Wu Tang was a great time, but the majority of the focus was squarely on the only Beatle to ever visit the farm – Paul McCartney. Sir Paul treated the campers to a sound check as epic as sound checks get on Thursday night, so anticipation was out of control for the actual show. On the very day that McCartney wrote “Yesterday” in 1965, the world’s greatest living pop songwriter took the stage and tore through an unforgettable setlist with a vigor that confuted his age. Perennially charismatic and comfortable on stage, the living legend graced the Bonnaroo grounds and delivered what might one day go down as the most significant performance in the event’s history. It was more than a show – it was an examination of his unfathomable songwriting history and an overview of one of pop music’s timeless catalogs. Through it all, McCartney shouted out to Bonnaroo, added interesting stories between songs, playfully made weed jokes and teased fans holding signs, and generally maintained his status as the funniest and most talented guy in the room at any given moment.
It will take a while to process the combination of music and emotional images that covered the stage during “Maybe I’m Amazed” and “Something”; to fathom the majesty of “Being For The Benefit of Mr. Kite” and “Helter Skelter” coming alive with the kind of psychedelic visuals only modern lighting technology can provide; and to measure the impact of songs like “Let it Be”, “We Can Work It Out”, “Hey Jude” and “All Together Now” being performed in a place that often strives to recreate the same loving vibe that McCartney helped to pioneer half a century ago. It was all good and loud and completely life-changing in the most cliché manner imaginable. Thrilling highlights like “Paperback Writer”, “Blackbird”, “Eleanor Rigby” and “Band on the Run”, along with a firework-filled “Live and Let Die” set a new standard by which all future Bonnaroo headliners will, for better or worse, be measured. And yes, “Yesterday” made an appearance on its birthday. The impossibly grand final encore featured the iconic “Golden Slumbers > Carry That Weight > The End” combo from Abbey Road, giving the show a perfect ending. It was one monumental moment after another for nearly three hours.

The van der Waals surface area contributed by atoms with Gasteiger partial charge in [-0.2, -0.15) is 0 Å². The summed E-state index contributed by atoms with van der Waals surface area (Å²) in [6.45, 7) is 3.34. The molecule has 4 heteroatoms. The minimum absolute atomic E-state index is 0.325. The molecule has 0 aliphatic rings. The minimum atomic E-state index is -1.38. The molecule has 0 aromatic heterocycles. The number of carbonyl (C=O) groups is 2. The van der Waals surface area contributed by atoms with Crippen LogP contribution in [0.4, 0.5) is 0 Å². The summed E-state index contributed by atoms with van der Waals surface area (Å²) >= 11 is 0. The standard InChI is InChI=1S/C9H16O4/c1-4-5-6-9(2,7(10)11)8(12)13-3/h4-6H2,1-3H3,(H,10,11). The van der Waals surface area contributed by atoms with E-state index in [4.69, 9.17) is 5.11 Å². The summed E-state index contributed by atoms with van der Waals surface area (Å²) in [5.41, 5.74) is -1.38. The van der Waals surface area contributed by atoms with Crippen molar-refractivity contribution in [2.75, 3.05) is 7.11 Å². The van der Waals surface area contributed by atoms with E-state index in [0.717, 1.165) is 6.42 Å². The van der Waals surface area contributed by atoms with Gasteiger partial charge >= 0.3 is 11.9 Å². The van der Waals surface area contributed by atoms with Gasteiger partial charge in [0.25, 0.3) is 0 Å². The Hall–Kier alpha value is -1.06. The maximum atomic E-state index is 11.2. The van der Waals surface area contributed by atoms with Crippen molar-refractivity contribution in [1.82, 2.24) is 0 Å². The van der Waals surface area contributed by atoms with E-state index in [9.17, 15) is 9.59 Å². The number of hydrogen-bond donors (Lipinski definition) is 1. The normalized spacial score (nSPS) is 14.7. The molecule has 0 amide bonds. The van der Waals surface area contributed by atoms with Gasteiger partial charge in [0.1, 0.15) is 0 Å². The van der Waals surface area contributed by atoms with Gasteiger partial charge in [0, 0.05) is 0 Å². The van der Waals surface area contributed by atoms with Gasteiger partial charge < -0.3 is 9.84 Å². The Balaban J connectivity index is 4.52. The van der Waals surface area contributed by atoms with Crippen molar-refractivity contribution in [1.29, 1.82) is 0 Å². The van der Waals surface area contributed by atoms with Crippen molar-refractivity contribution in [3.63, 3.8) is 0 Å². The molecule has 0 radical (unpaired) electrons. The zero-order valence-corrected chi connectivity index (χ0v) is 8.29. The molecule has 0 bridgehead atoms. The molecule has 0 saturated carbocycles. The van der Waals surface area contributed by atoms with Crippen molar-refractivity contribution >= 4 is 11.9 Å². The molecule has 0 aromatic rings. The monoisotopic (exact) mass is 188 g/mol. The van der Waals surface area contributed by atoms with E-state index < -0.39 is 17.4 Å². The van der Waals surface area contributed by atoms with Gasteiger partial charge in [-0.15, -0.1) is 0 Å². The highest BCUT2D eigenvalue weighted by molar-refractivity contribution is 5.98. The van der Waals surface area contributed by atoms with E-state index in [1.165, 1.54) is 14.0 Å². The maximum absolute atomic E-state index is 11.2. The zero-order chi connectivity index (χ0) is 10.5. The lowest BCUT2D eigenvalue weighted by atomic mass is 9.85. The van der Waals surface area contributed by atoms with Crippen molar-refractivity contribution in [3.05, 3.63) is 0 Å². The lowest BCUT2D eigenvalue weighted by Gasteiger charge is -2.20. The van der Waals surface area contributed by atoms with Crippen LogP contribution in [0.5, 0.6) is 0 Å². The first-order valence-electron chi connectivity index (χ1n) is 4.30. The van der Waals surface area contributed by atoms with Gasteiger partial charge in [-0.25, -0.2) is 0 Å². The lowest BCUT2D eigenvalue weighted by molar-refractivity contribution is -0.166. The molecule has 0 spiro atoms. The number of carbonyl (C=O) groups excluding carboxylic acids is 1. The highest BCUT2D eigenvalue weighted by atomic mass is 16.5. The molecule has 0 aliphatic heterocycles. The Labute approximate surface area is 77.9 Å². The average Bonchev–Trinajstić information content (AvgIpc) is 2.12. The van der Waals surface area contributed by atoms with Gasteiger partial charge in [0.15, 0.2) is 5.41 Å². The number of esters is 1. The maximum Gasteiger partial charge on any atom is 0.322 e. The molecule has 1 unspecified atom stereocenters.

As midnight struck, DJ jazzy Jeff and funk powerhouse band Lettuce led a star-studded cast of artists through a hip-hop superjam that saw most of Wu Tang join in. Solange Knowles also made an appearance for a version of “Killing Me Softly”, and Redman showed up as well. Only a band of funk Jedi like Lettuce could keep this thing together, and they wound up as the MVPs by the time the massive party wound down around 2:30 AM – especially drummer Adam Deitch, who took on the rhythmic challenge of this set with the fortitude of a colossus. The musical variations of the day may have seemed incompatible at first glance, but by the wee hours of Saturday morning Bonnaroo had once again proven that we can enjoy all kinds of people, artists, and songs, “All Together Now”.